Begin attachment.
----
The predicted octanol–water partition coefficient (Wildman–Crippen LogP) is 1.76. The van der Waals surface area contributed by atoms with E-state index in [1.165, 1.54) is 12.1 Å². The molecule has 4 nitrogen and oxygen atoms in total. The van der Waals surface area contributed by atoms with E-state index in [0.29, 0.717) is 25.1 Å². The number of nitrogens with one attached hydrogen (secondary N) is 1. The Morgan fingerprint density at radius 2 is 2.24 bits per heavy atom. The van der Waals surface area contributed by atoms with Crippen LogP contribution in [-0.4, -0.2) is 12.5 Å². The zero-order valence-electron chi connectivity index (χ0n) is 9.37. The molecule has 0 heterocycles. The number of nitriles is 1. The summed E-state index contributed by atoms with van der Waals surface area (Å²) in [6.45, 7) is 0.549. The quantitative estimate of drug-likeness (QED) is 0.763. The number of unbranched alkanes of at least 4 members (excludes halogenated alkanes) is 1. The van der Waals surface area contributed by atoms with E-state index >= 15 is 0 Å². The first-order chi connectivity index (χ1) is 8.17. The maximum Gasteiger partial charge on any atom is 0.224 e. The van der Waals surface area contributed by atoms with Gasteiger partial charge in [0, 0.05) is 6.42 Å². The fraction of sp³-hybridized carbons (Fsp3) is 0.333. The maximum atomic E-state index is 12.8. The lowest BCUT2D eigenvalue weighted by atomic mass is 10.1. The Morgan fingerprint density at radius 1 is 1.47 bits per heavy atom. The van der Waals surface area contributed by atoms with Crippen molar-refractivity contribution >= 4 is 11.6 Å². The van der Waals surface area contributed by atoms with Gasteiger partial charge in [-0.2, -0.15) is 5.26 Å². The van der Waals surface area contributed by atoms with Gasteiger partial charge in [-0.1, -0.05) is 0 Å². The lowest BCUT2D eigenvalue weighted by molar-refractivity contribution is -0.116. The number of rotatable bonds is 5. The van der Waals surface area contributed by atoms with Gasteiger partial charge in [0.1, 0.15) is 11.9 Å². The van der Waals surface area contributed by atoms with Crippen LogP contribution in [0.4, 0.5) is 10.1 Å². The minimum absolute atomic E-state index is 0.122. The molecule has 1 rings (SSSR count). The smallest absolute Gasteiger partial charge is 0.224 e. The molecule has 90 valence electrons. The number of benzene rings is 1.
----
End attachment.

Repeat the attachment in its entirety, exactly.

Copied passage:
The predicted octanol–water partition coefficient (Wildman–Crippen LogP) is 1.76. The van der Waals surface area contributed by atoms with E-state index in [1.165, 1.54) is 12.1 Å². The molecule has 4 nitrogen and oxygen atoms in total. The van der Waals surface area contributed by atoms with E-state index in [0.29, 0.717) is 25.1 Å². The number of nitrogens with one attached hydrogen (secondary N) is 1. The Morgan fingerprint density at radius 2 is 2.24 bits per heavy atom. The van der Waals surface area contributed by atoms with Crippen LogP contribution in [-0.4, -0.2) is 12.5 Å². The zero-order valence-electron chi connectivity index (χ0n) is 9.37. The molecule has 0 heterocycles. The number of nitriles is 1. The summed E-state index contributed by atoms with van der Waals surface area (Å²) in [6.45, 7) is 0.549. The quantitative estimate of drug-likeness (QED) is 0.763. The number of unbranched alkanes of at least 4 members (excludes halogenated alkanes) is 1. The van der Waals surface area contributed by atoms with E-state index >= 15 is 0 Å². The first-order chi connectivity index (χ1) is 8.17. The maximum Gasteiger partial charge on any atom is 0.224 e. The van der Waals surface area contributed by atoms with Gasteiger partial charge in [0, 0.05) is 6.42 Å². The fraction of sp³-hybridized carbons (Fsp3) is 0.333. The maximum atomic E-state index is 12.8. The lowest BCUT2D eigenvalue weighted by atomic mass is 10.1. The Morgan fingerprint density at radius 1 is 1.47 bits per heavy atom. The van der Waals surface area contributed by atoms with Crippen molar-refractivity contribution >= 4 is 11.6 Å². The van der Waals surface area contributed by atoms with Gasteiger partial charge in [-0.2, -0.15) is 5.26 Å². The van der Waals surface area contributed by atoms with Gasteiger partial charge in [-0.1, -0.05) is 0 Å². The lowest BCUT2D eigenvalue weighted by molar-refractivity contribution is -0.116. The number of rotatable bonds is 5. The van der Waals surface area contributed by atoms with Gasteiger partial charge in [0.1, 0.15) is 11.9 Å². The van der Waals surface area contributed by atoms with Crippen LogP contribution in [0.4, 0.5) is 10.1 Å². The minimum absolute atomic E-state index is 0.122. The molecule has 1 rings (SSSR count). The smallest absolute Gasteiger partial charge is 0.224 e. The molecule has 90 valence electrons. The number of benzene rings is 1.